SAN FRANCISCO — Lexi Thompson kept her AirPods in her ears until the first player in her group, Megha Ganne, stepped up to hit her opening drive Sunday at the United States Women’s Open.
Thompson, who started the final round at the Olympic Club’s Lake Course with a one-stroke lead, was bidding to win her second career major title, and her first since 2014. With a victory, she would break a 10-major winless streak by American women. With so much at stake, she wanted to wall herself off from all the noise.
For 16 holes, Thompson quieted all her doubts and drew strength from the fans willing her toward a win. But her championship hopes faded with a bogey-bogey finish that left her outside of a playoff between Yuka Saso of the Philippines and Nasa Hataoka of Japan.
Thompson closed her final round with a four-over 75 and a 72-hole total of three-under 281, one stroke higher than Saso (73) and Hataoka, who produced a 68, her best round of the tournament. After both parred the first two aggregate playoff holes (Nos. 9 and 18), Saso birdied the third hole, the first of sudden death, to win her first major two weeks before her 20th birthday.
Speaking while the playoff was getting underway, Thompson said, “I just wanted to come out today and play my game like I have the last few days.”
Thompson, whose Sunday score was nine strokes higher than her third-round 66, added, “Just got a few bad breaks, but that’s golf.”
Thompson, 26, knew the final round was going to be a nervy game of musical holes.
For her to be the last one standing when the holes ran out, she was going to have to break with venerable Olympic Club tradition. Webb Simpson rallied from four strokes off the lead to win the men’s Open in 2012. Lee Janzen came from five back to win here in 1998. Arnold Palmer frittered away a seven-stroke advantage on the final nine in 1966, then lost a playoff to Billy Casper, who birdied four of his final holes. Scott Simpson, no relation to Webb, closed with a 68 to pass Tom Watson in 1987.
Thompson’s lead was like a rubber band. It stretched to five strokes after nine. And it snapped back to one with three holes remaining after Thompson made a double bogey at No. 11 and a bogey at No. 14 while Hataoka, 22, playing in the group directly ahead of her, went on a Casper-esque charge with birdies at Nos. 13, 14 and 15. Saso gained three strokes on Thompson on the 16th and 17th, both par 5s, drawing even with her at four under after she birdied both and Thompson went par-bogey.
Before her U.S. Open debut in 2019 in Charleston, S.C., Ganne, a 17-year-old amateur, played a practice round with Thompson. She closed out this Open by conjuring a dream into action, playing in the final group alongside Thompson and Saso.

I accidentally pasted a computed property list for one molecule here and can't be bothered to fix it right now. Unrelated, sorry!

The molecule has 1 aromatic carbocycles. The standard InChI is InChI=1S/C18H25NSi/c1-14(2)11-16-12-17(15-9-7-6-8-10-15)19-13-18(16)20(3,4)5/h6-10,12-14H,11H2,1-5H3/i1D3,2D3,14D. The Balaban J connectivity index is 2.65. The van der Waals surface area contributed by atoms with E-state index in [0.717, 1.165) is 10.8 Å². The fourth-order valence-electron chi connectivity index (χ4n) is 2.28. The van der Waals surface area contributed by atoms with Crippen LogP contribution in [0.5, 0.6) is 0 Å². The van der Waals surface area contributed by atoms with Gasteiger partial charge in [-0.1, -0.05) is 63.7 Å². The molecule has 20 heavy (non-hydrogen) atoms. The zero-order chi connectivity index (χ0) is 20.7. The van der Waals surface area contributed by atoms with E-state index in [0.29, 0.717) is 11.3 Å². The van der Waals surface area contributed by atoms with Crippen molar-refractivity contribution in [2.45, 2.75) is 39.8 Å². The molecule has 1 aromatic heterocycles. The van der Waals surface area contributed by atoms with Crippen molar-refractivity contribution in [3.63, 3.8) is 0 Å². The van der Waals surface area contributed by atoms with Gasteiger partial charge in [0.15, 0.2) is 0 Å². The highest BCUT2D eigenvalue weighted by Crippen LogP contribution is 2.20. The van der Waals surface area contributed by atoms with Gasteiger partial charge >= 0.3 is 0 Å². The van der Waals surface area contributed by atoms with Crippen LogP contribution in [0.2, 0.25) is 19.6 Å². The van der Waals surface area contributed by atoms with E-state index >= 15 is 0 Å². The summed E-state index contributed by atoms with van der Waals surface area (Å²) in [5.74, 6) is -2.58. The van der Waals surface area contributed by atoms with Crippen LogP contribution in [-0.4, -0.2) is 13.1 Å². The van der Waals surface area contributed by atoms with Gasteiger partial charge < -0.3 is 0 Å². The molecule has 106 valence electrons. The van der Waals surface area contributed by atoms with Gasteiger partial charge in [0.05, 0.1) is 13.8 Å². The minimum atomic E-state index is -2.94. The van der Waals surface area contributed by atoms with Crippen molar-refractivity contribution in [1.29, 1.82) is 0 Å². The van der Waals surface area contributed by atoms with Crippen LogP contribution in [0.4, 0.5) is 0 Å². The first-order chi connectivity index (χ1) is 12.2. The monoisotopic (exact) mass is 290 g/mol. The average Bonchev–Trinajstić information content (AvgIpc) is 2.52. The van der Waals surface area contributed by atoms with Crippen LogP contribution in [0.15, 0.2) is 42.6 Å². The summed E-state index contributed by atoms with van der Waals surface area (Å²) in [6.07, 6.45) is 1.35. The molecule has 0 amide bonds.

A high school junior from Holmdel, N.J., Ganne joined an august list of amateurs to have graced the lead grouping on the final day of a women’s major. The list includes Aree Song, Michelle Wie West, Morgan Pressel — who called Sunday’s action from the broadcasting booth — and Catherine Lacoste, who in 1967 became the first amateur to win.
What’s past was prologue; the last time a U.S. Open was held at Olympic Club, a 17-year-old amateur also began the final round lurking four strokes off the lead, as did Ganne. That teenage interloper was Beau Hossler, who struggled to a 76 and finished tied for 29th.
Ganne hit her drive on the par-5 first into deep rough, leading to her first double bogey of the tournament. It was a harbinger of the grind that was ahead for Ganne, who closed with a 77 to finish tied for 14th, one stroke ahead of the next-best amateur, Maja Stark of Sweden.
“I’ll remember this for the rest of my life,” Ganne said.
The day was no breeze for Thompson, who was battling history’s headwinds. A U.S.-born woman hadn’t won a major since Angela Stanford at the 2018 Evian Championship, and in the five men’s Opens held at the Olympic Club, none of the 54-hole leaders held on to win.
And then there was Thompson’s personal travails in the majors. Since winning the 2014 ANA Inspiration, she had endured several near misses, posting eight top-five finishes, including a playoff defeat at the 2017 ANA Inspiration after a television viewer’s observation led to a four-stroke penalty being tacked to her score on the final day.
Through it all, she preserved traces of the playful, unaffected 12-year-old who qualified for the 2007 U.S. Women’s Open. They were there in her good-luck ladybug earrings, which she wore on Sunday, and her willingness to engage with younger players like Ganne.
Pro is a little word that can pack a bite far deeper than its breadth, and Thompson, who shed her amateur status in 2010, at age 15, was not immune to the loneliness, the self-doubts, the tedium of spending months away from home and the rootlessness of living out of a suitcase that come with playing for pay. Bright-eyed amateurs see only the blessings: the supportive fans, the immaculate courses, the fine clubhouse dining.
And so if she was to get back to her playful, unaffected teenage self, Thompson needed to redirect her focus so that she viewed golf as play and not as work. She enlisted the help of a psychologist based in Florida, John Denney, with whom she had worked early in her career, and their conversations, which they have several times a week, have helped her flip the switch. From feeling anxiety or anguish to gratitude. From feeling burdened by pressure to blessed by opportunities.
Thompson walked the walk. She forced a smile as she exited the 18th green after her approach, from 109 yards, found a bunker, and after she blasted out to 12 feet and left the par putt short.
Thompson’s eyes welled with tears and her voice quavered. She smiled wanly and said, “Yeah, I played not so good today with a few of the bogeys coming in on the back nine.
She added, “I’ll take today and I’ll learn from it and have a lot more weeks ahead, a lot more years.”